From time immemorial, flowers have been considered the language of love. They don't cost much. Wives, or for that matter all women, attach a lot of importance to birthdays and anniversaries, and caring husbands should never be too busy to keep love alive with little tributes and attentions. Trivialities such as these are at the bottom of most marital happiness. Wives do appreciate such little attentions from their courteous husbands and it is this lifelong goodwill that keeps the home fires burning.

A carefully developed family affection is a simple formula that works both for keeping marriages together and bringing up children of good character. True love means being willing to value ones' partner and being unwilling to devalue him or her in the presence of other people. This willingness has to spring from the heart. The key difference between marriages that work and those that do not is how much a couple value each other. Criticizing, putting down or belittling a spouse particularly in the presence of other people, erodes a relationship. And even this is not enough as each still has to value the other as he or she is a rare gem.

Sometimes words are not necessary if there is understanding. An elderly father one confessed to his children that he loved their mother very much and told them to take care of her always, even after he was no more. He confided to them that she was the best woman in the world and that the family as indeed lucky to have her around. The wife, now in her 60's, has seven grown children and as many grandchildren. Yet she confessed that she never once heard the endearing words 'I love You' ever uttered or whispered to her- not even a variation of it. The wife, who belongs to the old school of Chinese philosophy, is quite content with her husband's own caring ways and concern for her happiness in their blissful married life. Her female intuition somehow tells her that deep down in his heart he truly loves her and that she could not have been dealt a better deck of cards. It is in the nature of some people not to speak out their feelings, but they care. We have to watch out for their actions. The next key to a harmonious marriage is to work towards achieving one's objective. It is a law of nature that if no effort is put into, for instance, a garden, weeds will grow instead of beautiful flowers. The same goes for marriage.

Faith, not necessary in the religious sense, (though it helps tremendously if a couple shares similar religious beliefs) is another vital ingredient in a lasting relationship.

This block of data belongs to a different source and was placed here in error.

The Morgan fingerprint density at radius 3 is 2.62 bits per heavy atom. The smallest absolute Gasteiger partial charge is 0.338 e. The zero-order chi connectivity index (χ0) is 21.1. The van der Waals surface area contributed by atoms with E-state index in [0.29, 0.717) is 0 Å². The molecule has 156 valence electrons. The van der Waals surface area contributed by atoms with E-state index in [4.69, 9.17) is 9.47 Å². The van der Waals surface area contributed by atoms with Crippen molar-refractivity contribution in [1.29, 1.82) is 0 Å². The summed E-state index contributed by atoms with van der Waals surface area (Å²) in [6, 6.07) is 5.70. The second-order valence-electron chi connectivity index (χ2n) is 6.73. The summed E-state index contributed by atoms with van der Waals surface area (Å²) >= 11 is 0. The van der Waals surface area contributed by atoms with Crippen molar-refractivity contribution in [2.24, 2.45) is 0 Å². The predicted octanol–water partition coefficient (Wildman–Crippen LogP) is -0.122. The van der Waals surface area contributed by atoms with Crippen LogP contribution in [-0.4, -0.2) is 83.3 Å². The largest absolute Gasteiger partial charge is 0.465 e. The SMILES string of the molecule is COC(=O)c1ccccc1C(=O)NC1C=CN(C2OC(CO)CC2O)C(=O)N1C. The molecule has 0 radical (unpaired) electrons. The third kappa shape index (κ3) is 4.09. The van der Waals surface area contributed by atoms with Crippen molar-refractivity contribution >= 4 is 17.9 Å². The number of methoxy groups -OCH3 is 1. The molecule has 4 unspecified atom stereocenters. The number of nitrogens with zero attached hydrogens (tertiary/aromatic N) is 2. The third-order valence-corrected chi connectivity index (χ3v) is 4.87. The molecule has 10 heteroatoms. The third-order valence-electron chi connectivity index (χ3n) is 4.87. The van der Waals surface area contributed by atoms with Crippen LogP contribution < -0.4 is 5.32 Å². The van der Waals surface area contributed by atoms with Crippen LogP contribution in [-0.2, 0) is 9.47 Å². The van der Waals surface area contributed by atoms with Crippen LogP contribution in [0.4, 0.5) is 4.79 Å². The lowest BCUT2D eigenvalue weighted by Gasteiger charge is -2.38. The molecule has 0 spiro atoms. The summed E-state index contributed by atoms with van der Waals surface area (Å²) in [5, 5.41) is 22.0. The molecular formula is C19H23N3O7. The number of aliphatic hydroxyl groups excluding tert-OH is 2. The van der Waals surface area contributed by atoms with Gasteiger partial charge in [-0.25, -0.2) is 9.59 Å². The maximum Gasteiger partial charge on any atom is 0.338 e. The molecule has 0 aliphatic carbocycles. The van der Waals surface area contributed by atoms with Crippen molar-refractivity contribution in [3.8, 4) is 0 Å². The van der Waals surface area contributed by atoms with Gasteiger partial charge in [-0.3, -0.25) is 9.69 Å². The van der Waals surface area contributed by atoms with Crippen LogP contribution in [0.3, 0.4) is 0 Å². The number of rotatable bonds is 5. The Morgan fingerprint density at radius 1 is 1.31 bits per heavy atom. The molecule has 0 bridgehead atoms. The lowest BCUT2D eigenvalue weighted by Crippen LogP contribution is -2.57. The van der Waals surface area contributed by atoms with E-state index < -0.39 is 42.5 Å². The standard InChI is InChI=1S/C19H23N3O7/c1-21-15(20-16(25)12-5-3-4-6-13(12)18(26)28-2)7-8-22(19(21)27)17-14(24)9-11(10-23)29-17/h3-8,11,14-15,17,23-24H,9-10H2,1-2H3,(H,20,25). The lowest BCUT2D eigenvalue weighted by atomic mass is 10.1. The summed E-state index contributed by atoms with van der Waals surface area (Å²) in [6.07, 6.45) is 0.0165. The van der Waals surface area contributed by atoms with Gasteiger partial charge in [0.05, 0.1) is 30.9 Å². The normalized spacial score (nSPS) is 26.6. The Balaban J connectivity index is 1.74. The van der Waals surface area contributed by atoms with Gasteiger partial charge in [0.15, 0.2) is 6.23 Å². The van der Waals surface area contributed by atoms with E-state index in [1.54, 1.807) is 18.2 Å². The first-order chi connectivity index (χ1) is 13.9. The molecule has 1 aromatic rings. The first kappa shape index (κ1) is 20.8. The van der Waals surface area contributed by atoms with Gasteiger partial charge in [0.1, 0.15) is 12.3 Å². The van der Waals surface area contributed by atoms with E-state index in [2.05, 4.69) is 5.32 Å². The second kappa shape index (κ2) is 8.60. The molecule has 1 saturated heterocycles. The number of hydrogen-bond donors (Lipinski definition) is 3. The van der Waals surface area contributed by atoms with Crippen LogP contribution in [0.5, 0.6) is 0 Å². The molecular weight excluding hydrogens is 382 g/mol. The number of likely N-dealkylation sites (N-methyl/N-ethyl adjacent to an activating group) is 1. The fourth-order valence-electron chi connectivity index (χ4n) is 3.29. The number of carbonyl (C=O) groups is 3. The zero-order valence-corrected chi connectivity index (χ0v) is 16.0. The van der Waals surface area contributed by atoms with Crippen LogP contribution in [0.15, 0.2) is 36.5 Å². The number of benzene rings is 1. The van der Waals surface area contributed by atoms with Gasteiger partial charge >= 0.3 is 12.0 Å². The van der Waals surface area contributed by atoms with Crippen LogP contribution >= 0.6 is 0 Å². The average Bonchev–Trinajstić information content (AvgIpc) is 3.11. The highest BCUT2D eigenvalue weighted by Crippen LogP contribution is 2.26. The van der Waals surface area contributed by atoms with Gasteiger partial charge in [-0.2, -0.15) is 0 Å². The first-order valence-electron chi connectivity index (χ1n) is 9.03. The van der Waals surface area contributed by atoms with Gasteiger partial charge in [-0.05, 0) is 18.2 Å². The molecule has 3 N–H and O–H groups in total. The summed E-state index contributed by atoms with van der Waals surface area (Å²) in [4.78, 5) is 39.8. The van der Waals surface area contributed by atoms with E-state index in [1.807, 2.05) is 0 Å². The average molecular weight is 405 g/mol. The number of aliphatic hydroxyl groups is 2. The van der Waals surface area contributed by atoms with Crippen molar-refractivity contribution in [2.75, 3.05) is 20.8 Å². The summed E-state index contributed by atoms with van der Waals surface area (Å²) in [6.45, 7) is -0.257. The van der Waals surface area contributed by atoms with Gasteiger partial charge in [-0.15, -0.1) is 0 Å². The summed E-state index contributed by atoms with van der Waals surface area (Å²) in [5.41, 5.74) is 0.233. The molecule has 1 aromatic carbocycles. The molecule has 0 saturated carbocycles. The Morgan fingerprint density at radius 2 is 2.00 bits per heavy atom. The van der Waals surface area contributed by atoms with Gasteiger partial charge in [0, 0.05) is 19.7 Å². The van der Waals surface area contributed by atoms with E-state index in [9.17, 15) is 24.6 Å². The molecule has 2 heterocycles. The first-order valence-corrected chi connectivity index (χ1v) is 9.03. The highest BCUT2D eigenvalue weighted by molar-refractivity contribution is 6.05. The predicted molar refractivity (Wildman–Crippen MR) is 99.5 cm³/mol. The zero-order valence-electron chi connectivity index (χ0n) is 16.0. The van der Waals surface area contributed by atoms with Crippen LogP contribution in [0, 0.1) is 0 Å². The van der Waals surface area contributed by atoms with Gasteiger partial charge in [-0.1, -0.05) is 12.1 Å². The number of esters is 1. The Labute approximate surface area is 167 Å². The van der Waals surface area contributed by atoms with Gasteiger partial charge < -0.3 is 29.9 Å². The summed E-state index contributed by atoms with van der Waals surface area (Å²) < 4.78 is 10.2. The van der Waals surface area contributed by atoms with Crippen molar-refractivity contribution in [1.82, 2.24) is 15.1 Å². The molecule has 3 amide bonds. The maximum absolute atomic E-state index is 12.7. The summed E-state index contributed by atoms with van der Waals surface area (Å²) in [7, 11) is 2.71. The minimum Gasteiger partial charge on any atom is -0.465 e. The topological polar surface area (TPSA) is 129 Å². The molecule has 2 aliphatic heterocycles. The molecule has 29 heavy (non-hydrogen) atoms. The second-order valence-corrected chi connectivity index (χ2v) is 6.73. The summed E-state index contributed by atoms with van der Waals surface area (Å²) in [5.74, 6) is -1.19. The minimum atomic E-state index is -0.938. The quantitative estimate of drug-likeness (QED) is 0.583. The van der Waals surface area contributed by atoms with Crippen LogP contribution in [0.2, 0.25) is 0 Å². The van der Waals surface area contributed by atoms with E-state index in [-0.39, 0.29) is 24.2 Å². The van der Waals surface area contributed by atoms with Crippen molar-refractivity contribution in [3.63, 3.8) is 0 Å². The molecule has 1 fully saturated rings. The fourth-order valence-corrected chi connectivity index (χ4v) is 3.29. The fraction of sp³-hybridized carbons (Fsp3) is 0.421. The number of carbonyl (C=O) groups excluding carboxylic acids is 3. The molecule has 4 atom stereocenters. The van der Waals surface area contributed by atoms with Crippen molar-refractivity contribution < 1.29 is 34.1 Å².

How important is sex in a marriage? Sex is a natural instinct and if enjoyed within its proper boundaries can bring about great happiness. Sex helps to keep a marriage glowing, and is an important and vital area that keeps a marriage together. It creates intimacy, a shred experience between two people which no one else is party to. It makes the relationship precious and private. The important thing to appreciate here is the fact that men and women see sex differently. While men may view sex as an intense physical activity, women do not. For her, it involves an interaction with the man she loves, that is with gentleness, his care and concern. Understanding the fact that women need intimacy and closeness makes the sexual activity a lot more meaningful and fulfilling.

Sex is much more than the gratification of an appetite. It is the basis of an intimate lifelong companionship, and the means of bringing into the world children whom we love and cherish as long as we live.

Through the ages we have learned that love and mutual respect must be the basis of close intimacy between the sexes. Sex, like any other tendency in man, must be regulated by reason. Man, not being governed by instincts like lesser animals, would find his tendencies running wild were he not to regulate them with reason.

There a saying:' Like fire, sex is a good servant but a bad master'

A society grows a network of relationships which are mutually intertwined and inter-dependent. Every relationship is a wholehearted commitment to support and to protect others in a group of community.

Marriage plays a very important part in this strong web of relationships of giving support and protection. A good marriage should grow and develop gradually from understanding and not impulse, from true loyalty and not just sheer indulgence.

The institution of marriage provides a fine basis for the development of culture, a delightful association of two individuals to be nurtured, and to be free from loneliness, deprivation and fear. In marriage, each partner develops a complementary role, giving strength and moral courage to each other, with each manifesting a supportive and appreciative recognition to the other's skills.

There must be no thought of man or woman being superior - each is complementary to the other, a partnership of equality, exuding gentleness, generosity, calm and dedication and most important of all, self-sacrifice.


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updated: 15-11-2001